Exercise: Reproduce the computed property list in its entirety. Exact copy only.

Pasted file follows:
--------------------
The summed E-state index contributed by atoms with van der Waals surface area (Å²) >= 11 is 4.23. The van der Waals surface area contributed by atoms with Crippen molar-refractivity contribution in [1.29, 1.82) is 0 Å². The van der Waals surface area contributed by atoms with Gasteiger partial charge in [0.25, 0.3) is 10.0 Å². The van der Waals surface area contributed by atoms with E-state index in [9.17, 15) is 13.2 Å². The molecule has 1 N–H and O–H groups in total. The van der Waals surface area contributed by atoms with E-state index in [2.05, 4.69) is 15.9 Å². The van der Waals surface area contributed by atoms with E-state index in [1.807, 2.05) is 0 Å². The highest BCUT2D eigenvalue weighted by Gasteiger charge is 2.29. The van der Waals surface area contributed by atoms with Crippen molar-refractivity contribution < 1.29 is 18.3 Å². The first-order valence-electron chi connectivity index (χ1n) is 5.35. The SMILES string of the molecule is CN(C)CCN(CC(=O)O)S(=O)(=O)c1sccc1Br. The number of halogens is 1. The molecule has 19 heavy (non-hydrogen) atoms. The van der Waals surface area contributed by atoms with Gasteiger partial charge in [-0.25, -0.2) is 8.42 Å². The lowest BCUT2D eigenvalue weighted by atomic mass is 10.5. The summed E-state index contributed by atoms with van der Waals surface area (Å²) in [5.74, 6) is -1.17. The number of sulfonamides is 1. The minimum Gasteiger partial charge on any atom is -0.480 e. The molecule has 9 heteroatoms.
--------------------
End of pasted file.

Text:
The summed E-state index contributed by atoms with van der Waals surface area (Å²) >= 11 is 4.23. The van der Waals surface area contributed by atoms with Crippen molar-refractivity contribution in [1.29, 1.82) is 0 Å². The van der Waals surface area contributed by atoms with Gasteiger partial charge in [0.25, 0.3) is 10.0 Å². The van der Waals surface area contributed by atoms with E-state index in [9.17, 15) is 13.2 Å². The molecule has 1 N–H and O–H groups in total. The van der Waals surface area contributed by atoms with E-state index in [2.05, 4.69) is 15.9 Å². The van der Waals surface area contributed by atoms with E-state index in [1.807, 2.05) is 0 Å². The highest BCUT2D eigenvalue weighted by Gasteiger charge is 2.29. The van der Waals surface area contributed by atoms with Crippen molar-refractivity contribution < 1.29 is 18.3 Å². The first-order valence-electron chi connectivity index (χ1n) is 5.35. The SMILES string of the molecule is CN(C)CCN(CC(=O)O)S(=O)(=O)c1sccc1Br. The number of halogens is 1. The molecule has 19 heavy (non-hydrogen) atoms. The van der Waals surface area contributed by atoms with Gasteiger partial charge in [-0.25, -0.2) is 8.42 Å². The lowest BCUT2D eigenvalue weighted by atomic mass is 10.5. The summed E-state index contributed by atoms with van der Waals surface area (Å²) in [5.74, 6) is -1.17. The number of sulfonamides is 1. The minimum Gasteiger partial charge on any atom is -0.480 e. The molecule has 9 heteroatoms.